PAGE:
[This media activity occurs following a Honor Cordon welcome Minister of Defense Hans Haekkerup, of the Kingdom of Denmark, to the Pentagon.]
Secretary Cohen: I'm going to take this opportunity to welcome Minister Haekkerup to the Pentagon. This is not, certainly, his first time. He has been here many times before. He established a very close working relationship with former Secretary Bill Perry. It is my hope that and my belief that we will have a continuation of that very strong friendship. Denmark is one of America's strongest allies and friends and we're working very closely together. Not only in Bosnia where Denmark has troops on a peace keeping mission, but thanks to the leadership of the minister, he's been very instrumental in promoting Partnership for Peace, programs helping to integrate the Baltic states into the Partnership for Peace programs and continues to be a leader of strengthening the bond between the United States and the European countries. So it's my pleasure to welcome you here once again to ground that's very, very familiar to you.
Minister Haekkerup: Thank you very much.
Secretary Cohen: Would you like to make a statement?
Minister Haekkerup: I would just like to say that, thank you very much for your kind words of welcome. I hope also that the relationship I had with your predecessor will continue and I know it will.
Q: Mr. Secretary, I wonder if we might ask, without asking you to comment on the merits of the Simpson case itself, do you worry that this whole scandal in a highly publicized event such as this is still raising questions in people's minds about the ability of the Pentagon to control its people and the rights of women in the military?
A: Again, I can't comment on the Simpson case. All I can indicate is that the Department is looking intensively into the issue. We believe that the problem has to be dealt with head on, directly. We are attempting to do that. And it's my belief that we will deal with the problem as we have in the past with other types of issues such as that of racism in our services, also drug abuse in our services and we've been able to overcome those particular challenges and I'm sure we'll do the same with respect to this issue.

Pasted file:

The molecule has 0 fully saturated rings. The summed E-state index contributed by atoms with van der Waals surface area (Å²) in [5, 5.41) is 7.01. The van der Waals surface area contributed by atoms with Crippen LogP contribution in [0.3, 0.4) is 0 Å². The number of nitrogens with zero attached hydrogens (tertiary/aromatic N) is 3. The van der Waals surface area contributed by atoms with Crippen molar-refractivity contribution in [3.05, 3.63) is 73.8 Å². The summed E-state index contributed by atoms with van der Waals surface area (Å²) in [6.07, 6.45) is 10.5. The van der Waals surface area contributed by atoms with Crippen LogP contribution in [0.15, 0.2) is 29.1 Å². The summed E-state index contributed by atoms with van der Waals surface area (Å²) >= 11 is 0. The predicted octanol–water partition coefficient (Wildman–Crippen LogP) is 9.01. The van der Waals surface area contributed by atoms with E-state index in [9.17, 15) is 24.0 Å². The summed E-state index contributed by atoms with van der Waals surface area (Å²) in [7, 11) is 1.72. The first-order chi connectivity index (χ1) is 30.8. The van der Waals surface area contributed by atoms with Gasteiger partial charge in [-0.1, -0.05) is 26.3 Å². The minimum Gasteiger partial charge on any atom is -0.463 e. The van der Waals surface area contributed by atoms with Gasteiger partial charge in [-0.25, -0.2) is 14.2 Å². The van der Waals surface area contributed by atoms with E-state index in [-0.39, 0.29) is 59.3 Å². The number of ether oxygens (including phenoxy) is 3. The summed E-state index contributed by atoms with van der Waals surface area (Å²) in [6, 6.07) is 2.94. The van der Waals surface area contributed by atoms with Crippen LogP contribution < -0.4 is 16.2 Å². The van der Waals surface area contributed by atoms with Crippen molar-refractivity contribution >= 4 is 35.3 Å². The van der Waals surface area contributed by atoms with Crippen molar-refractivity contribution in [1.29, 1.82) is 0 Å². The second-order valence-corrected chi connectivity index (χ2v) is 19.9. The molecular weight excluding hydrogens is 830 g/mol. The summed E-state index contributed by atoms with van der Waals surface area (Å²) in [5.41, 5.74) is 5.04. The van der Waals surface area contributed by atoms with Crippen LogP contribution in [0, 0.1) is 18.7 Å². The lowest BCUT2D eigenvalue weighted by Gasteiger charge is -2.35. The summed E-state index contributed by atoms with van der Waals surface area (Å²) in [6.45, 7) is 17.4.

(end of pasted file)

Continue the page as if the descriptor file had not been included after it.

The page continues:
Q: The District of Columbia, where there was a suspected biological terrorism event, turned out not to be one, but did that offer any lessons about whether or not the United States is prepared adequately to deal with incidents of chemical or biological terrorism?
A: That's precisely the reason we have instituted a program to select some 120 cities in which we can help coordinate activities that obviously have to be lead at the local level. But the Department is now in the process of helping to integrate and oversee the nature of how we can coordinate these programs, train individuals, help them to identify what the toxins might be or the chemical might be, how to deal with those who have been afflicted, to remove them safely and to then treat them.
All of that takes a good deal of planning. We are now in the initial stages of that planning. We have a long way to go. But we have a program underway that's being funded this year, will be funded next year. And it's important that we proceed with it as vigorously as we can.
Q: The U.S. - Baltic charter, when do we expect that to be signed and how do we foresee the Danish (inaudible) Baltic states?
A: Well that's an issue that obviously we'll be taking up. We hope to work with the Baltic states very closely in the coming years. They are going to participate in various Partnership for Peace types of activities, hopefully, and also we will work with our Danish friends to help have a further integration of operations throughout Europe. And that's something that we will talk about today.
Q: Will the U.S. - Baltic charter be signed before the Madrid summit?
A: I do not know if it will be signed before that.
Q: Thank you, Mr. Secretary.